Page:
A resident who I highly respect recently told me ‘be careful what you say, because talk patterns become thought patterns.’ This, more than anything, is my first defense against cynicism. It is SO easy to fall into conversation filled with complaints. These tiny conversations seem harmless, but over the course of a lifetime they shape your soul. Now at the end of my medical schooling, and at the cusp of residency, I am awed by the power of the spoken word. It’s undeniable - what we say both molds and reflects what we think.

Overall I believe the best weapon against developing permanent pessimism is to be deliberate in how we react to daily adversity. How do we respond to a floridly difficult, unpleasant patient? Do we moan about how annoying they are? Do we ruminate about how unfairly they treated us? Permit me to suggest a different response. Instead of focusing on how unjustly that patient has treated me, I instead try to feel gratitude. Whether or not it’s right, these difficult patients make me grateful that my life has not put me in their position. They must be really unhappy inside, to so poorly treat the people who are trying to care for them. When I am mistreated by an attending, I remind myself that they are but a momentary discomfort, and soon will be gone from my life. Over and over I find myself fighting to see the positives in my life. It is a deliberate, intentional strategy, which allows me to shine out with joy even in the little moments of the day.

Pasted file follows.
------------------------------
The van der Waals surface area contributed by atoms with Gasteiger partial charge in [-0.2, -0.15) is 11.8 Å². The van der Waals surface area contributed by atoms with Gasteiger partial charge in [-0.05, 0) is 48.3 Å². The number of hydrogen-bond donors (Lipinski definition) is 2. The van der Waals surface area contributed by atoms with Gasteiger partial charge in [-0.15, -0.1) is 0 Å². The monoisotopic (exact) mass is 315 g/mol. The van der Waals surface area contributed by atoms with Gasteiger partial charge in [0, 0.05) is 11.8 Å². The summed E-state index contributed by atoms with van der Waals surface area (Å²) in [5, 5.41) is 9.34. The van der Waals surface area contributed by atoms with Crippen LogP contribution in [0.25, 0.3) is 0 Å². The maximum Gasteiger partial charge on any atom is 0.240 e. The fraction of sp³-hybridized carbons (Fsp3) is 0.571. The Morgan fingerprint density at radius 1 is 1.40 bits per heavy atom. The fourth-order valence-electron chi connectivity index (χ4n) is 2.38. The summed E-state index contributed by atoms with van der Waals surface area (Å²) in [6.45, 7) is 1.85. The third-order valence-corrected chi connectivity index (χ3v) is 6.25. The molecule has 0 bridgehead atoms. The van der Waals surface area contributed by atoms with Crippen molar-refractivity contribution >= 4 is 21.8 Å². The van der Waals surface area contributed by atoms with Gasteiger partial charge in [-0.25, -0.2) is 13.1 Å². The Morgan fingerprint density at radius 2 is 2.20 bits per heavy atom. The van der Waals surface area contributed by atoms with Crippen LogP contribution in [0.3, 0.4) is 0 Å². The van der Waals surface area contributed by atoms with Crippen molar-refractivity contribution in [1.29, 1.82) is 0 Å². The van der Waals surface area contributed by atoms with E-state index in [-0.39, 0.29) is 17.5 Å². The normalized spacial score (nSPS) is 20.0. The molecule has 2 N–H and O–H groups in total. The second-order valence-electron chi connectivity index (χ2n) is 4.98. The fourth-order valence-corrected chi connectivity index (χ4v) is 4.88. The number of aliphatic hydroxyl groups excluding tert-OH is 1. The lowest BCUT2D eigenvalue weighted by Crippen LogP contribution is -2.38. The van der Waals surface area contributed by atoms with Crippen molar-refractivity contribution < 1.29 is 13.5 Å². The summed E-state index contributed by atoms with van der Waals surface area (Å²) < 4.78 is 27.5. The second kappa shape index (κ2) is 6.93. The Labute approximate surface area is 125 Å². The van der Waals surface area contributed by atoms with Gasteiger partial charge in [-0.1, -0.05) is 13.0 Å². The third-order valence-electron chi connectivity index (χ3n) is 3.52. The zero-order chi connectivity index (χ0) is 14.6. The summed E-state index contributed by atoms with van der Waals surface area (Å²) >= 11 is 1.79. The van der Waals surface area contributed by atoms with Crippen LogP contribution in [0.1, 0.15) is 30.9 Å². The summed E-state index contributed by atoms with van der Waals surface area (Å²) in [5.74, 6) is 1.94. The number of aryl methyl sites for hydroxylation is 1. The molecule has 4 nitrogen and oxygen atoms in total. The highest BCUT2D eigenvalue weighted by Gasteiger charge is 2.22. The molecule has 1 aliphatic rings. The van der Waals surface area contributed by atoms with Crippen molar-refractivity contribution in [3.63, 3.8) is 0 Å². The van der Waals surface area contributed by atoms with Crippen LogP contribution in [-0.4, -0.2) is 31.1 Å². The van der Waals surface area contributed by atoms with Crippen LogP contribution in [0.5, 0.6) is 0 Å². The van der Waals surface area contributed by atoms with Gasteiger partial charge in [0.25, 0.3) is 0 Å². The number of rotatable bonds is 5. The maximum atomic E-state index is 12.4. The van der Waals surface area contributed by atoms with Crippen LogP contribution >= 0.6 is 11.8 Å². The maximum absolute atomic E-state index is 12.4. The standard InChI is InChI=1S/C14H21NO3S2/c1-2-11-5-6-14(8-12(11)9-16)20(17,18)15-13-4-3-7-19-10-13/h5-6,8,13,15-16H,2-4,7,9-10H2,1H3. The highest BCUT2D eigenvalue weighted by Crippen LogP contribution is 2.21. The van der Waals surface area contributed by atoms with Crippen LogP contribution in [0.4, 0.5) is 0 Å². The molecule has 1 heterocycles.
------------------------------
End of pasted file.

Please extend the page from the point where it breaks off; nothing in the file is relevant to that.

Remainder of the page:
I firmly believe that working as a medical professional can be a path to a life filled with meaning and passion….if we let it. Not all days are perfect, but most days I feel like I’m the luckiest girl in the world to be in my chosen career. The patients are interesting, my skills are stretched, and I feel fulfilled. Beyond these personal reasons, more than any other career, medicine reminds us how short and precious life is. We deal in broken bodies, lives cut short by car collisions, by strokes, by chronic disease. How lucky we are to be able to move our bodies without wheelchairs, to be relatively self-sufficient. Working in the medical field reminds me daily that everything can change in a moment. It is this acute awareness of the frailty of life, which makes me embrace life with so much abandon. It is this knowledge that gives me joy in the workplace, even during the rough days. To put it bluntly, life is too darn short to be grumpy.

So why am I reflecting via this forum? Perhaps because I hope that I am not alone in this fight. Perhaps I hope that by starting a discussion, we might nudge forth a change in the standard hospital culture. Maybe with forums like this, we can shift the caustic paradigm. Here’s to hope.

About:: Tamara Moores is a fourth year medical student at Loma Linda University. She is specializing in Emergency Medicine. https://www.facebook.com/reflectingthelights

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Thursday
Jan262012

Talking About Making Mistakes As Doctors

Every doctor makes mistakes.

But, says physician Brian Goldman, medicine's culture of denial (and shame) keeps doctors from ever talking about those mistakes, or using them to learn and improve. Telling stories from his own long practice, he calls on doctors to start talking about being wrong.